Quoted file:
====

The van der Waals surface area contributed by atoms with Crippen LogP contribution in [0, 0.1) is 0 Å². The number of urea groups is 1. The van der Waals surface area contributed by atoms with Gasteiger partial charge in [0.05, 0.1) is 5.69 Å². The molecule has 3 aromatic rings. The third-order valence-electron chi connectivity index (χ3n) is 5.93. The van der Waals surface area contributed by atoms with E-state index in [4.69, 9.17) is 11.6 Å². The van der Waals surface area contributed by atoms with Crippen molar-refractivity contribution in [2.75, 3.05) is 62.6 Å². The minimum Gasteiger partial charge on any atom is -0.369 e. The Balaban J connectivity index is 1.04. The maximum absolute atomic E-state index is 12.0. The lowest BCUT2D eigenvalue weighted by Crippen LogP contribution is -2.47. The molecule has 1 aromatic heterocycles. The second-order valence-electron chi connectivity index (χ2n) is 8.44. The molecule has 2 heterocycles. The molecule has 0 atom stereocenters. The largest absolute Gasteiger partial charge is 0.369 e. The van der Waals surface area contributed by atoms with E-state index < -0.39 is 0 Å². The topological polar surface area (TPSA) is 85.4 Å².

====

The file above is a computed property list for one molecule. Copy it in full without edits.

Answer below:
The van der Waals surface area contributed by atoms with Crippen LogP contribution in [0, 0.1) is 0 Å². The number of urea groups is 1. The van der Waals surface area contributed by atoms with Gasteiger partial charge in [0.05, 0.1) is 5.69 Å². The molecule has 3 aromatic rings. The third-order valence-electron chi connectivity index (χ3n) is 5.93. The van der Waals surface area contributed by atoms with E-state index in [4.69, 9.17) is 11.6 Å². The van der Waals surface area contributed by atoms with Crippen molar-refractivity contribution in [2.75, 3.05) is 62.6 Å². The minimum Gasteiger partial charge on any atom is -0.369 e. The Balaban J connectivity index is 1.04. The maximum absolute atomic E-state index is 12.0. The lowest BCUT2D eigenvalue weighted by Crippen LogP contribution is -2.47. The molecule has 1 aromatic heterocycles. The second-order valence-electron chi connectivity index (χ2n) is 8.44. The molecule has 2 heterocycles. The molecule has 0 atom stereocenters. The largest absolute Gasteiger partial charge is 0.369 e. The van der Waals surface area contributed by atoms with E-state index < -0.39 is 0 Å². The topological polar surface area (TPSA) is 85.4 Å².